I'm sure it's a grand old life being Zack Snyder, aka Hollywood's Worst Auteur (HWA). He might be among my all-time least favourite directors, but in a very limited sense I kind of respect him. The HWA has achieved an enviable position - happily deflecting the vocal criticism of his work as he's consistently granted the hottest properties and healthy creative control (after all, few of Hollywood's other worst auteurs are granted the freedom to make films like Sucker Punch). And, in fairness to the HWA, he's more than a mere hack - his films are his own, his style absolutely distinctive, and his body of work is constantly exploring similar themes & ideas, ensuring his filmography is the work of a singular auteur rather than your average 'filmmaker for hire' even when the results tend to be absolutely awful. Like pretty much all his films thus far (Dawn of the Dead excepted, his sole mostly successful effort), Man of Steel is not quite your average blockbuster - instead it's this weird mix of uniqueness, familiarity and pretension. It doesn't work, not by a long shot.

Friday, June 14, 2013

Attack the Gas Station! (Kim Sang-jin, 1999)

This article is part of a year-long feature - watching and blogging about twenty acclaimed, cult, challenging and rare films over the course of 2013. The full list of films (and links to other completed posts) can be found here. Nine: a night of humour, violence and social commentary as we Attack the Gas Station!

I first heard about Attack the Gas Station! several years ago while browsing through an edition of one of those '1001 Movies Before You Die' books. The short essay about the film, as well as its excitingly exclamatory title, piqued my interest immediately. Regrettably, the film has long since been unavailable on European DVD (if, indeed, if was even released in the first place, an uncertainty my very brief research has failed to illuminate). The film - and I'm merely theorising here - was perhaps unlucky enough to burst onto the scene just before Oldboy, A Tale of Two Sisters and the whole Asian Extreme craze which, for a period, ensured any vaguely provocative Korean film enjoyed a healthy release. This particular film enjoys a relatively healthy fanbase in States, but maybe arrived at just the wrong time to disseminate beyond the enthusiast importers of Europe.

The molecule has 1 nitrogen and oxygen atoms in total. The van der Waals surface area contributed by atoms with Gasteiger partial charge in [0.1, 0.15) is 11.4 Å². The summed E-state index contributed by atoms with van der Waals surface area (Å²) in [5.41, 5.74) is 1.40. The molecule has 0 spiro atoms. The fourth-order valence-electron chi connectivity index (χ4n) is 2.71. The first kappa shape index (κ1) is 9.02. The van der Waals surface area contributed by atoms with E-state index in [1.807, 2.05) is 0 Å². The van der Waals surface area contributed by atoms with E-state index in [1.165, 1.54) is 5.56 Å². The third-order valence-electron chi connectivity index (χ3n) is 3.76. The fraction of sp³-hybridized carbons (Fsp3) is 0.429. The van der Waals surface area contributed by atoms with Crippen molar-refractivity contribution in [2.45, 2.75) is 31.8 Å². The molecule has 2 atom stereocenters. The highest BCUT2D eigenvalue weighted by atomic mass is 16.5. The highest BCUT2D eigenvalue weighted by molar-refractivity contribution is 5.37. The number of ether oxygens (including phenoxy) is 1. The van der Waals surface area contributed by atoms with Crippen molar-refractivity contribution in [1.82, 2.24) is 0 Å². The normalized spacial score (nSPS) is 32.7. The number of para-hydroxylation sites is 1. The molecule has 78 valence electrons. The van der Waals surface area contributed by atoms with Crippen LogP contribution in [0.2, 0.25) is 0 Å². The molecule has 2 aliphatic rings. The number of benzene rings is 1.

Tuesday, June 11, 2013

A Story of Yonosuke (Shuichi Okita, 2012)

A Tall Long Tale

Photo: Third Window Films
It's perilously close to a rule that every contemporary Japanese film is too long. Undoubtedly, some prove more capable than others at justifying their two hour plus running time - I think few fans of the splendidly indulgence Love Exposure would opt to have even a couple of its 240-odd minutes trimmed (indeed, curiosity persists about the fabled original cut that reportedly ran into Satantango territory). Nevertheless, some happy exceptions aside, a majority of even superior Japanese motion pictures indulge in ten, fifteen, thirty minutes of content than is not - strictly speaking - necessary.

Friday, June 7, 2013

The Last Stand (Kim Ji-woon, 2012)

When Arnie meets auteur

The Korean invasion of Hollywood is well underway, and the results are proving fascinating to watch. Park Chan-wook delivered Stoker - not the director's finest picture (mostly down to a rather haphazard script), but a damn fine piece of work that happily proved his unique directorial stylings had made the continental hop mostly intact. Bong Jo-hoon's intriguingly dystopian Snowpiercer is on the way, and Song Kang-ho - perhaps the central acting figure of the 'Korean Wave' - is along for the English language ride.